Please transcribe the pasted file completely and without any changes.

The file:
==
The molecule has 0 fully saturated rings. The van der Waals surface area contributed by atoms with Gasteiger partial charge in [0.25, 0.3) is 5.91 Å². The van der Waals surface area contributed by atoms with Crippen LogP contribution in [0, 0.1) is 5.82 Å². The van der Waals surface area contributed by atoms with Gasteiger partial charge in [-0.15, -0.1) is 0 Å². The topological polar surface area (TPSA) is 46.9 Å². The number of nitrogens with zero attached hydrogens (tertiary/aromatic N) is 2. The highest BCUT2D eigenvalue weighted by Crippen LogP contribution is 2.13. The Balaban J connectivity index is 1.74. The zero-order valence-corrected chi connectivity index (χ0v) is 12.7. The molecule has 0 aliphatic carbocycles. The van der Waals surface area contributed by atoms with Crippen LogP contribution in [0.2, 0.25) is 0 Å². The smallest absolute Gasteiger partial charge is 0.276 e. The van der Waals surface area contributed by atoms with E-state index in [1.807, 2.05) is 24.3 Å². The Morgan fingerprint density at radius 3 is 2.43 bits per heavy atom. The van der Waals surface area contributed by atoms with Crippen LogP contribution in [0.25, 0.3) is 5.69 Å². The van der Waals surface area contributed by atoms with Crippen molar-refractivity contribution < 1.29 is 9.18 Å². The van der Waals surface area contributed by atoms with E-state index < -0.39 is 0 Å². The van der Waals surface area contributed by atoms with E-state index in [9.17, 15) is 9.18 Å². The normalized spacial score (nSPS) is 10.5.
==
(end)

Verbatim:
The molecule has 0 fully saturated rings. The van der Waals surface area contributed by atoms with Gasteiger partial charge in [0.25, 0.3) is 5.91 Å². The van der Waals surface area contributed by atoms with Crippen LogP contribution in [0, 0.1) is 5.82 Å². The van der Waals surface area contributed by atoms with Gasteiger partial charge in [-0.15, -0.1) is 0 Å². The topological polar surface area (TPSA) is 46.9 Å². The number of nitrogens with zero attached hydrogens (tertiary/aromatic N) is 2. The highest BCUT2D eigenvalue weighted by Crippen LogP contribution is 2.13. The Balaban J connectivity index is 1.74. The zero-order valence-corrected chi connectivity index (χ0v) is 12.7. The molecule has 0 aliphatic carbocycles. The van der Waals surface area contributed by atoms with Crippen LogP contribution in [0.2, 0.25) is 0 Å². The smallest absolute Gasteiger partial charge is 0.276 e. The van der Waals surface area contributed by atoms with E-state index in [1.807, 2.05) is 24.3 Å². The Morgan fingerprint density at radius 3 is 2.43 bits per heavy atom. The van der Waals surface area contributed by atoms with Crippen LogP contribution in [0.25, 0.3) is 5.69 Å². The van der Waals surface area contributed by atoms with Crippen molar-refractivity contribution < 1.29 is 9.18 Å². The van der Waals surface area contributed by atoms with E-state index < -0.39 is 0 Å². The van der Waals surface area contributed by atoms with E-state index in [9.17, 15) is 9.18 Å². The normalized spacial score (nSPS) is 10.5.